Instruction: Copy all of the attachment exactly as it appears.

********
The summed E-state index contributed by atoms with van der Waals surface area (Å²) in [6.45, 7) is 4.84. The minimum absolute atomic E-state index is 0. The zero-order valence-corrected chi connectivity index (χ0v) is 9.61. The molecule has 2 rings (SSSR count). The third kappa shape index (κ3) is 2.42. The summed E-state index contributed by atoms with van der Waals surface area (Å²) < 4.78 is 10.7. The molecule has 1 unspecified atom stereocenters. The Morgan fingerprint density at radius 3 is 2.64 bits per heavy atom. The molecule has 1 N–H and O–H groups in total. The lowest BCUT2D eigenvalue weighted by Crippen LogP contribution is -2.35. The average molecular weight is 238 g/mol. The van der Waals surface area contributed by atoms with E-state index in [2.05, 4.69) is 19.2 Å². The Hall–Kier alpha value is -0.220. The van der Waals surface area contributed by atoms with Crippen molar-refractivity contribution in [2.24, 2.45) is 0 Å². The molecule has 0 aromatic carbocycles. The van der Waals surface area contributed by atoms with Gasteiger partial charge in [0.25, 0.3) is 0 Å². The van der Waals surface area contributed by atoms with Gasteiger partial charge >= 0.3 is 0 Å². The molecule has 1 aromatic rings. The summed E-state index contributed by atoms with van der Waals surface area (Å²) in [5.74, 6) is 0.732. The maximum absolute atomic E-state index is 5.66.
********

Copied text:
The summed E-state index contributed by atoms with van der Waals surface area (Å²) in [6.45, 7) is 4.84. The minimum absolute atomic E-state index is 0. The zero-order valence-corrected chi connectivity index (χ0v) is 9.61. The molecule has 2 rings (SSSR count). The third kappa shape index (κ3) is 2.42. The summed E-state index contributed by atoms with van der Waals surface area (Å²) < 4.78 is 10.7. The molecule has 1 unspecified atom stereocenters. The Morgan fingerprint density at radius 3 is 2.64 bits per heavy atom. The molecule has 1 N–H and O–H groups in total. The lowest BCUT2D eigenvalue weighted by Crippen LogP contribution is -2.35. The average molecular weight is 238 g/mol. The van der Waals surface area contributed by atoms with E-state index in [2.05, 4.69) is 19.2 Å². The Hall–Kier alpha value is -0.220. The van der Waals surface area contributed by atoms with Crippen molar-refractivity contribution in [2.24, 2.45) is 0 Å². The molecule has 0 aromatic carbocycles. The van der Waals surface area contributed by atoms with Gasteiger partial charge in [0.25, 0.3) is 0 Å². The van der Waals surface area contributed by atoms with Gasteiger partial charge >= 0.3 is 0 Å². The molecule has 1 aromatic rings. The summed E-state index contributed by atoms with van der Waals surface area (Å²) in [5.74, 6) is 0.732. The maximum absolute atomic E-state index is 5.66.